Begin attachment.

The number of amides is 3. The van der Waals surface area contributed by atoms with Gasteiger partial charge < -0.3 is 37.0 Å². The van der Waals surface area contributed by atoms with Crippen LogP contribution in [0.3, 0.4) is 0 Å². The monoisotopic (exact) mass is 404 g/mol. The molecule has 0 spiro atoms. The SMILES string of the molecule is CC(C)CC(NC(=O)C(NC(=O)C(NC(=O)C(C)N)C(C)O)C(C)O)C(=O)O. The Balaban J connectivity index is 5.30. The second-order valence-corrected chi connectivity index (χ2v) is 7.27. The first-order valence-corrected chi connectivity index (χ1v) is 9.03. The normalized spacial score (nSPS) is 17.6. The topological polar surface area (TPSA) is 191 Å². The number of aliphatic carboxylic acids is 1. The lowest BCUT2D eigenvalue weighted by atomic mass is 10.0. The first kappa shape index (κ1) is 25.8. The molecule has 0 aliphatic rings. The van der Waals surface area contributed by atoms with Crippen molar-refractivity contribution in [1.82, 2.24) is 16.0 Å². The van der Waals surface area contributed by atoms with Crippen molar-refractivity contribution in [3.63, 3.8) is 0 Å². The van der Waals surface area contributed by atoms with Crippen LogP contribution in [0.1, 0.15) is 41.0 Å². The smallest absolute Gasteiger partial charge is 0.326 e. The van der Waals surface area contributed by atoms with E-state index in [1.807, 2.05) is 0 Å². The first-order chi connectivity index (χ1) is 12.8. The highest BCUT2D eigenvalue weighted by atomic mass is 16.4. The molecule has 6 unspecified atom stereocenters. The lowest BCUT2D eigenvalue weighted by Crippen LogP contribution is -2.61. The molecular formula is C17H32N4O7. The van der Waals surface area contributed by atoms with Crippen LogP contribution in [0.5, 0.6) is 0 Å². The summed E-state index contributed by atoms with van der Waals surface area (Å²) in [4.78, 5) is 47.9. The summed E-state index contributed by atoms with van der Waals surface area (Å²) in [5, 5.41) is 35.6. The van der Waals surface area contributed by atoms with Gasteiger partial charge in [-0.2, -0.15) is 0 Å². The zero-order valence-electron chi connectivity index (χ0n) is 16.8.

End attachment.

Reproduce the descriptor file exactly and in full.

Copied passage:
The number of amides is 3. The van der Waals surface area contributed by atoms with Gasteiger partial charge < -0.3 is 37.0 Å². The van der Waals surface area contributed by atoms with Crippen LogP contribution in [0.3, 0.4) is 0 Å². The monoisotopic (exact) mass is 404 g/mol. The molecule has 0 spiro atoms. The SMILES string of the molecule is CC(C)CC(NC(=O)C(NC(=O)C(NC(=O)C(C)N)C(C)O)C(C)O)C(=O)O. The Balaban J connectivity index is 5.30. The second-order valence-corrected chi connectivity index (χ2v) is 7.27. The first-order valence-corrected chi connectivity index (χ1v) is 9.03. The normalized spacial score (nSPS) is 17.6. The topological polar surface area (TPSA) is 191 Å². The number of aliphatic carboxylic acids is 1. The lowest BCUT2D eigenvalue weighted by atomic mass is 10.0. The first kappa shape index (κ1) is 25.8. The molecule has 0 aliphatic rings. The van der Waals surface area contributed by atoms with Crippen molar-refractivity contribution in [1.82, 2.24) is 16.0 Å². The van der Waals surface area contributed by atoms with Crippen molar-refractivity contribution in [3.63, 3.8) is 0 Å². The van der Waals surface area contributed by atoms with Crippen LogP contribution in [0.1, 0.15) is 41.0 Å². The smallest absolute Gasteiger partial charge is 0.326 e. The van der Waals surface area contributed by atoms with E-state index in [1.807, 2.05) is 0 Å². The first-order chi connectivity index (χ1) is 12.8. The highest BCUT2D eigenvalue weighted by atomic mass is 16.4. The molecule has 6 unspecified atom stereocenters. The lowest BCUT2D eigenvalue weighted by Crippen LogP contribution is -2.61. The molecular formula is C17H32N4O7. The van der Waals surface area contributed by atoms with Crippen LogP contribution in [0.5, 0.6) is 0 Å². The summed E-state index contributed by atoms with van der Waals surface area (Å²) in [4.78, 5) is 47.9. The summed E-state index contributed by atoms with van der Waals surface area (Å²) in [5, 5.41) is 35.6. The van der Waals surface area contributed by atoms with Gasteiger partial charge in [-0.2, -0.15) is 0 Å². The zero-order valence-electron chi connectivity index (χ0n) is 16.8.